"We crammed $60 or $70 million of budget into a movie that had only $19.5 [million]. But we wanted it to look enormous. So it demanded huge sacrifices," Guillermo del Toro says of making "The Shape of Water."
Many were surprised when Annette Bening missed out on an Oscar nomination last year for her acclaimed star turn in 20th Century Women. Fortunately, the oft-nominated actress should be back in contention this year for the new drama Film Stars Don’t Die in Liverpool, in which she plays a real-life Oscar winner, Golden Age of Hollywood leading lady Gloria Grahame. As you’ll see in the film’s new trailer, premiering exclusively on Yahoo Entertainment, those glory days are long past when we pick up with Grahame’s story. No longer living the high life in La La Land, she’s now treading second-rate boards in Liverpool, looking for that proverbial next act.
There was one Oscar hopeful who really stood out on the red carpet of Saturday’s Governors Awards in Hollywood. Brooklynn Prince, the 7-year-old ingénue of Sean Baker’s acclaimed drama The Florida Project, has been doing press rounds for the film since it debuted at Cannes in May, and she already comes across as a seasoned pro. Asked why people need to see her debut film, Brooklynn responded, “Because of the message.
Yahoo Entertainment asked the actors and directors at the Governors Awards which 2017 film or performance would have their early vote on the Oscar ballot.
As awards season launches underneath a shadow for the second year in a row, Oscar contenders aplenty turned out to salute four cinema legends and a bold work of immersive art Saturday night.
The Academy of Motion Picture Arts and Sciences has announced that 26 film have submitted for consideration in this year’s animated feature category. Top contenders in the category include Pixar’s “Coco” and Warner Animation Group’s “The Lego Batman Movie.” Indie distributor Gkids boasts a whopping seven entries, including “The Breadwinner,” produced by Angelina Jolie. DreamWorks’ […]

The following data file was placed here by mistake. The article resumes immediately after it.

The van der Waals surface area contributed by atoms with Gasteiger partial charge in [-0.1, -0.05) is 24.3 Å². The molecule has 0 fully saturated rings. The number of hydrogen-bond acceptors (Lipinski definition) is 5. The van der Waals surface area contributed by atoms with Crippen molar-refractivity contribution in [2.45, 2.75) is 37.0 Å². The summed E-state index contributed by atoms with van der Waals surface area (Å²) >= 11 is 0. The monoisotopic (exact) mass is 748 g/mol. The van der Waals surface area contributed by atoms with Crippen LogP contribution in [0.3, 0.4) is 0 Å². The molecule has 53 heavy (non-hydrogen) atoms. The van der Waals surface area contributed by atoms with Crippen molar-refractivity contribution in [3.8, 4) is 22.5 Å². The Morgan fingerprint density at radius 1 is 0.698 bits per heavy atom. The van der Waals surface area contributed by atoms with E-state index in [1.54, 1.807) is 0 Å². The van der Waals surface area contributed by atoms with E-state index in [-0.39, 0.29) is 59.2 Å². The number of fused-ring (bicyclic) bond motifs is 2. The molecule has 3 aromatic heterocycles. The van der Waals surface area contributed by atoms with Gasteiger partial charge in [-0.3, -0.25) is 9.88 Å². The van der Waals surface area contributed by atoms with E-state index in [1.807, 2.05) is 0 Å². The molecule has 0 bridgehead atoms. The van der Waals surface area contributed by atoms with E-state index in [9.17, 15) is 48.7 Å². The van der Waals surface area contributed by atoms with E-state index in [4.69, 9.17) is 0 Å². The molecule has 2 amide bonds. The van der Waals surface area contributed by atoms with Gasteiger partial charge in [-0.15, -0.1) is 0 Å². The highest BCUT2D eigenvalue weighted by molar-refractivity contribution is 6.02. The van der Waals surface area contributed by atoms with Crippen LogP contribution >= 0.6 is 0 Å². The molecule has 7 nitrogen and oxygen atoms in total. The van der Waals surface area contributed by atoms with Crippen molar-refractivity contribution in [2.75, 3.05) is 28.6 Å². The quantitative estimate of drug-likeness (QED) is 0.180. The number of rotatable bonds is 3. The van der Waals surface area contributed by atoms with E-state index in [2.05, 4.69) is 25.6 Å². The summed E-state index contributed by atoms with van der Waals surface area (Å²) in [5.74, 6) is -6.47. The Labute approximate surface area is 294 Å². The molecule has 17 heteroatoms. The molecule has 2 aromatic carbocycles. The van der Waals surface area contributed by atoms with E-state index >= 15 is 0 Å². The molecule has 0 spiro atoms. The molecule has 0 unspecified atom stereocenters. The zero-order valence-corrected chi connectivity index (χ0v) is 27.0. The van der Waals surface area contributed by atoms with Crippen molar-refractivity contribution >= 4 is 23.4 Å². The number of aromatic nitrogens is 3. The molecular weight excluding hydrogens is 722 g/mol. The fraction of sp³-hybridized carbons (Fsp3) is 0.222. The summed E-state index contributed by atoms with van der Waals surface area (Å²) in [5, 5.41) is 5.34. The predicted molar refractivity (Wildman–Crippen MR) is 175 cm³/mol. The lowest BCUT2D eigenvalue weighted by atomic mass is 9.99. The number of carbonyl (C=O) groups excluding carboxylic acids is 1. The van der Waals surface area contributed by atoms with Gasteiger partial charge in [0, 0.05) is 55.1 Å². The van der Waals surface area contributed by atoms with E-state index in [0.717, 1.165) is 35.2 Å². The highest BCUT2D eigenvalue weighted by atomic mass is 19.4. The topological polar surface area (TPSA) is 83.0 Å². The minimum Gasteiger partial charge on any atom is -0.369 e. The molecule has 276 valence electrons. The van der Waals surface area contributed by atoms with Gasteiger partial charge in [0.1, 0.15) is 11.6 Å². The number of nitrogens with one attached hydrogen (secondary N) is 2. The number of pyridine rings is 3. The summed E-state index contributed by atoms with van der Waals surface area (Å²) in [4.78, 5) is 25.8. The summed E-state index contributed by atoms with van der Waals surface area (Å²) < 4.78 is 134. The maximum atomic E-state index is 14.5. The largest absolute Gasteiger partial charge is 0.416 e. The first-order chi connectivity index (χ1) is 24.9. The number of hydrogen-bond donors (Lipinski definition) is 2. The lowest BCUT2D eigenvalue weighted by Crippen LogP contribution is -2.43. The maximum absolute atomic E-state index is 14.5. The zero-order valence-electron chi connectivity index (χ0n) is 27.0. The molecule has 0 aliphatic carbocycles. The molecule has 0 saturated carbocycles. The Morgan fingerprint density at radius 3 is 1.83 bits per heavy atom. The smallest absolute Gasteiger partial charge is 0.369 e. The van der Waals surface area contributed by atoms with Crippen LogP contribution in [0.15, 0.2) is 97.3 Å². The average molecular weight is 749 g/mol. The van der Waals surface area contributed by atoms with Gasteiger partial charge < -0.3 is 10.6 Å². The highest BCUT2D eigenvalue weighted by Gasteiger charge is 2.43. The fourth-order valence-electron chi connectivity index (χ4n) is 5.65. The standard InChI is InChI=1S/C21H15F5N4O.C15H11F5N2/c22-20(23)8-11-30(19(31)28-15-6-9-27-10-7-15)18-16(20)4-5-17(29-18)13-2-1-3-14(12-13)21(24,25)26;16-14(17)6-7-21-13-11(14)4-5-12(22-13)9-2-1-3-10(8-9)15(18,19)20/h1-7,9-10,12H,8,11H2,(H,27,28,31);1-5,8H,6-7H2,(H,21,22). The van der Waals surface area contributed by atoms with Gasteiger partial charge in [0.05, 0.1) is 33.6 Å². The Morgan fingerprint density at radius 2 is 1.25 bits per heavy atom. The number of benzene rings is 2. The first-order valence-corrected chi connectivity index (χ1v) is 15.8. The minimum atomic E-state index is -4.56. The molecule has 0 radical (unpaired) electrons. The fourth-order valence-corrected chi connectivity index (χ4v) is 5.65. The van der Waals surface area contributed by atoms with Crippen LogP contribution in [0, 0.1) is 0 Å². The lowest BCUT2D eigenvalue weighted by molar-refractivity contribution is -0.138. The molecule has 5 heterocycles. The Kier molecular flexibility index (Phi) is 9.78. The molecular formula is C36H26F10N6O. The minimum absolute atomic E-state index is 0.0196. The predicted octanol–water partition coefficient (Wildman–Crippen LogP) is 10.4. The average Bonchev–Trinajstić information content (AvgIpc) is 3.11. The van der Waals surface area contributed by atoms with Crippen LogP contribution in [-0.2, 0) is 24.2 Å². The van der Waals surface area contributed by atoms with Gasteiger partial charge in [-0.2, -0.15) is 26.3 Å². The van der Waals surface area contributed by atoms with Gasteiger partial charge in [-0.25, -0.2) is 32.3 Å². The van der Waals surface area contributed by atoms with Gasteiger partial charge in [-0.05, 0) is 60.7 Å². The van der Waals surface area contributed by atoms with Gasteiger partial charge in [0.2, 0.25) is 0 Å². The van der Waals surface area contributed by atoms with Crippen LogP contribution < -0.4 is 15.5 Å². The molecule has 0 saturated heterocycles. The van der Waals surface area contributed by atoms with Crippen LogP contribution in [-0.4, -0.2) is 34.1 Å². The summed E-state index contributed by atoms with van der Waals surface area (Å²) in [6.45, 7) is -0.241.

Acclaimed filmmaker will receive Special Oscar statuette this year “in recognition of a visionary and powerful experience in storytelling.”
In 2009, Kate Winslet won an Oscar for her role in The Reader. Out of the 19 people she thanked by name in her acceptance speech, Harvey Weinstein, who was one of the film's producers, was not among them. In a recent interview with the Los Angeles Times, Winslet says this omission was deliberate. “I remember being told. ‘Make sure you thank Harvey if you win,'" she recounts.
The filmmaker wrote the role specifically for the comedian, seeking to tap into the “Happy Gilmore” star’s rarely seen sensitive side.
Tonya Harding is a punch line and she knows it. But she'll no doubt be pleased with the new biopic "I, Tonya," which goes for laughs but also adds context to the skater’s familiar story.
Following last year's breakout, two films with radically different approaches to same-sex relationships arrive at TIFF.